School Expulsions Hearing Preparation

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Mitigating Factors


To obtain free legal advice as you prepare for your hearing, you can contact:

Legal Aid Ontario
Toronto Line: 416-979-1446
Toll-free: 1-800-668-8258

The Lawyer Referral Service
Toronto Line: 416-947-3330
Toll-free: 1-800-268-8326

Child Advocacy Program - Pro Bono Law Law Help Ontario

Getting ready for your Child and Family Services Review Board (CFSRB) hearing involves a lot of preparation. Below is a checklist of information and evidence that you can prepare. It's important to prepare the evidence the best you can, as it may lead to the expulsion being overturned or reduced. Having the expulsion reduced means that the student is expelled from the school only and not from the entire school board.

You might answer the following questions and use your answers as you plan your appeal. 

  • Does your child (the student) have a diagnosed learning disability, history of social problems, ADHD, or ODD, etc.?
  • Does your child have an IEP and/or a behavioural plan? If not, has the school offered any resource support for your child?
  • Is the student’s IEP up to date? When was the last time it was reviewed by the IPRC?
  • Was the IEP being followed correctly when the event happened that led to the expulsion?
  • Was a school staff member that the student knew involved at the time when the student did what they are being expelled for?
  • Were there special resource supports and/or accommodations for the student at the time of the event? (Example: time out in the resource room) Were they being used correctly?
  • Is there any evidence you can show that any of the mitigating factors or other factors from the Education Act [shown and explained below] influenced what happened leading to the student’s expulsion?

Showing that there were mitigating factors or other factors that were important in your child’s case can make it more likely that the student will not be expelled or will only be expelled from their school and not the entire school board.

Mitigating Factors: (from the Education Act, O. Reg 472/07 s. 2.)

  1. The pupil does not have the ability to control his or her behaviour.

    Can you have a counsellor or psychologist inform the appeal board that the student cannot control his or her actions?

  2. The pupil does not have the ability to understand the foreseeable consequences of his or her behaviour.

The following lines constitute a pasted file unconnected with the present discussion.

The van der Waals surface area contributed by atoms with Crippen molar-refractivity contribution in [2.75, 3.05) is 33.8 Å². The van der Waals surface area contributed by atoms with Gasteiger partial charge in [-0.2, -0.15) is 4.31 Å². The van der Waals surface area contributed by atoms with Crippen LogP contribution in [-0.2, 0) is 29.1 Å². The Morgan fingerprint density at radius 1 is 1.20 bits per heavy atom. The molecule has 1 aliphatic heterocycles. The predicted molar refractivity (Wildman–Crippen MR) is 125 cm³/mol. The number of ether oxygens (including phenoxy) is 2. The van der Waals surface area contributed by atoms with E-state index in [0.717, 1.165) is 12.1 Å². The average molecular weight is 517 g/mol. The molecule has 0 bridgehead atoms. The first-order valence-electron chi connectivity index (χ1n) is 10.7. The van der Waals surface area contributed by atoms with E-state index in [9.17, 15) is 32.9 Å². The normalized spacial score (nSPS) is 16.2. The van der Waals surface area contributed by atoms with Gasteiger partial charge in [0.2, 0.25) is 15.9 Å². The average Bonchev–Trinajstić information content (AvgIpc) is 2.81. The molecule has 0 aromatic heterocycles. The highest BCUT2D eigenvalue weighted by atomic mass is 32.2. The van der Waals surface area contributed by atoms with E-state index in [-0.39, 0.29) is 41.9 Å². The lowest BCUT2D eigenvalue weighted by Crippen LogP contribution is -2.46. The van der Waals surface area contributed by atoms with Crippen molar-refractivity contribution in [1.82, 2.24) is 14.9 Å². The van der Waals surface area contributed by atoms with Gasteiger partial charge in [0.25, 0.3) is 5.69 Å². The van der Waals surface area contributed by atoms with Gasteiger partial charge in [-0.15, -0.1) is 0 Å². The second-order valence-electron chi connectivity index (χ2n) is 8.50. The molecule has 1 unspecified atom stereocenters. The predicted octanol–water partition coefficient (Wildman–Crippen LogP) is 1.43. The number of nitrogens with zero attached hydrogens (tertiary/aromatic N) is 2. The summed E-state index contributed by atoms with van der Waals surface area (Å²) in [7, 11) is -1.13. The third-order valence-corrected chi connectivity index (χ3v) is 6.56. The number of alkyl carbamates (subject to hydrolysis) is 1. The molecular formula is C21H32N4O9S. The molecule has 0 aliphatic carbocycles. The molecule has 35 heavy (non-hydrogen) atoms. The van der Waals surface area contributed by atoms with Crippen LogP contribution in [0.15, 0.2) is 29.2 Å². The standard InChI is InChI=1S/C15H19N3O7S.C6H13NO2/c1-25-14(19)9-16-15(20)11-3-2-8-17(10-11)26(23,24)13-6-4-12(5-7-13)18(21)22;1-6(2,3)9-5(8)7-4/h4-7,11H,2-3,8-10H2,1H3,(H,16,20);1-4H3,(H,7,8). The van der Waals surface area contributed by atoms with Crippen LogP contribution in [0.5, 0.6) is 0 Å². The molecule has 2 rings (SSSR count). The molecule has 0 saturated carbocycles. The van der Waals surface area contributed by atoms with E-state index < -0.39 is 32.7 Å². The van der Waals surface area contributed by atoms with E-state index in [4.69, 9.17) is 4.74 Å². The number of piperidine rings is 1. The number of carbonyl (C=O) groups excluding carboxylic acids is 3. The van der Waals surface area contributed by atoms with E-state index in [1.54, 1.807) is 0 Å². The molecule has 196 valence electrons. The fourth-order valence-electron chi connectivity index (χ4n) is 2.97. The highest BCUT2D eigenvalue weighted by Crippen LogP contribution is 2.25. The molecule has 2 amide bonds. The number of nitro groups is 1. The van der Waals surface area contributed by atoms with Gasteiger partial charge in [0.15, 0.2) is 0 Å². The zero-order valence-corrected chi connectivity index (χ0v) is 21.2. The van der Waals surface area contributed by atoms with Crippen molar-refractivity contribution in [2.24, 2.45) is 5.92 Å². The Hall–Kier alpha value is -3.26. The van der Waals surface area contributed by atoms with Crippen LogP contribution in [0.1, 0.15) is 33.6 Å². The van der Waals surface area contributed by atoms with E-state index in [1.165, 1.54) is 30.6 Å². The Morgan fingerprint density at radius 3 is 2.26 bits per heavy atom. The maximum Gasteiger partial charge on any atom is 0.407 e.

Can you have a counsellor or psychologist inform the appeal board that your child cannot foresee the results of his or her behaviour, or not understand those results?

  3. The pupil’s continuing presence in the school does not create an unacceptable risk to the safety of any person.

    Can you show, or have a counsellor or psychologist inform the appeal board that your child is not likely to cause an unacceptable risk to the safety of anyone at the school?

  4. Does the student have a history of behaviour issues leading up to the event that he or she was expelled for?

    If your child does not have a history of behaviour issues leading up to the event, or if the behaviour in this situation is not of the same type, the CFSRB may overturn the expulsion.

  5. Has a progressive discipline approach been used with the student? i.e., Has the student been disciplined repeatedly with consistent increases in severity leading up to this expulsion?

    If a progressive discipline approach was not used, the CFSRB may overturn the expulsion.

  6. Leading up to the event that they are expelled for was the student teased/bothered/harassed because of his or her race, culture, religion, disability, gender, sexual orientation, or any other reason?

    If your child experienced any of the above, the CFSRB may find that the expulsion should be overturned.

  7. How old was the student at the time of the expulsion?

    If you can show that your child is at an age or grade level where an expulsion may affect his or her social well-being or self-image, the CFSRB may choose to overturn the expulsion.

  8. Will the student’s ongoing education be damaged if the student is expelled, either from the school or the entire board?

    If your child's ongoing education will be damaged as described above, the CFSRB may find that he or she should not be expelled, or that the expulsion should be from the school and not from the entire school board. 

  9. In the case of a pupil for whom an Individualized Education Plan (IEP) has been developed:
  • Was the behaviour that the student was expelled for caused by a disability that was in the student's IEP?
  • If the disability was not identified in the IEP, was the IEP up to date?
  • Was appropriate individualized accommodation provided?
  • Was the student treated properly, considering his or her IEP?
  • Will being expelled make the student’s behaviour worse?
  • Did the student have a history of progressive discipline leading up to the expulsion?
  • Does the student have a history with a psychologist or other professional at the school or elsewhere who can speak about him or her to the appeal board?

The CFSRB will consider all these issues in the hearing, and information about them may help them reach a fair decision.

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